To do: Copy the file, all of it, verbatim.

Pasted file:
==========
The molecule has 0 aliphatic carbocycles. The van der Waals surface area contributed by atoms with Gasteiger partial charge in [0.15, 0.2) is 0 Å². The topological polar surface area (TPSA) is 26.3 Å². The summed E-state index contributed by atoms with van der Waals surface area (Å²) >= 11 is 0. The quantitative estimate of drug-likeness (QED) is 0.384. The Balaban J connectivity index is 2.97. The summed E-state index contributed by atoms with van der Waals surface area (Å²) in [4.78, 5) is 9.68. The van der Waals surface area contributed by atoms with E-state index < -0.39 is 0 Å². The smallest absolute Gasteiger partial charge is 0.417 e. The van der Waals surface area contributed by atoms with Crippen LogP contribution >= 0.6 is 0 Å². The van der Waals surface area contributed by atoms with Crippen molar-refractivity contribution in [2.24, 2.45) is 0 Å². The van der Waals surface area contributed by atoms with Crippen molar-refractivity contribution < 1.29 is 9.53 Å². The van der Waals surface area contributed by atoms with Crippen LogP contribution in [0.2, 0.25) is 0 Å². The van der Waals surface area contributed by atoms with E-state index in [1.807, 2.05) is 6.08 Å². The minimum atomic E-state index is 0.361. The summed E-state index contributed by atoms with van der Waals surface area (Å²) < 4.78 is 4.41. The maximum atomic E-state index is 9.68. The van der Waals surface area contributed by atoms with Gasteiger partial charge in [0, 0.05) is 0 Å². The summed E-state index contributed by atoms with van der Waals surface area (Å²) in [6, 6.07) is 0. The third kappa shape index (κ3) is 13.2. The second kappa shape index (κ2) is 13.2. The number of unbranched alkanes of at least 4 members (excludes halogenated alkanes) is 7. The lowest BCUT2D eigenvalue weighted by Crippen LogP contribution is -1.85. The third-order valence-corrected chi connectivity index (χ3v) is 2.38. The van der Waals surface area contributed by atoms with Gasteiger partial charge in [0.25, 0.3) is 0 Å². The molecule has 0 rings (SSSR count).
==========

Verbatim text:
The molecule has 0 aliphatic carbocycles. The van der Waals surface area contributed by atoms with Gasteiger partial charge in [0.15, 0.2) is 0 Å². The topological polar surface area (TPSA) is 26.3 Å². The summed E-state index contributed by atoms with van der Waals surface area (Å²) >= 11 is 0. The quantitative estimate of drug-likeness (QED) is 0.384. The Balaban J connectivity index is 2.97. The summed E-state index contributed by atoms with van der Waals surface area (Å²) in [4.78, 5) is 9.68. The van der Waals surface area contributed by atoms with E-state index < -0.39 is 0 Å². The smallest absolute Gasteiger partial charge is 0.417 e. The van der Waals surface area contributed by atoms with Crippen LogP contribution >= 0.6 is 0 Å². The van der Waals surface area contributed by atoms with Crippen molar-refractivity contribution in [2.24, 2.45) is 0 Å². The van der Waals surface area contributed by atoms with Crippen molar-refractivity contribution < 1.29 is 9.53 Å². The van der Waals surface area contributed by atoms with Crippen LogP contribution in [0.2, 0.25) is 0 Å². The van der Waals surface area contributed by atoms with E-state index in [1.807, 2.05) is 6.08 Å². The minimum atomic E-state index is 0.361. The summed E-state index contributed by atoms with van der Waals surface area (Å²) < 4.78 is 4.41. The maximum atomic E-state index is 9.68. The van der Waals surface area contributed by atoms with Gasteiger partial charge in [0, 0.05) is 0 Å². The summed E-state index contributed by atoms with van der Waals surface area (Å²) in [6, 6.07) is 0. The third kappa shape index (κ3) is 13.2. The second kappa shape index (κ2) is 13.2. The number of unbranched alkanes of at least 4 members (excludes halogenated alkanes) is 7. The lowest BCUT2D eigenvalue weighted by Crippen LogP contribution is -1.85. The third-order valence-corrected chi connectivity index (χ3v) is 2.38. The van der Waals surface area contributed by atoms with Gasteiger partial charge in [0.25, 0.3) is 0 Å². The molecule has 0 rings (SSSR count).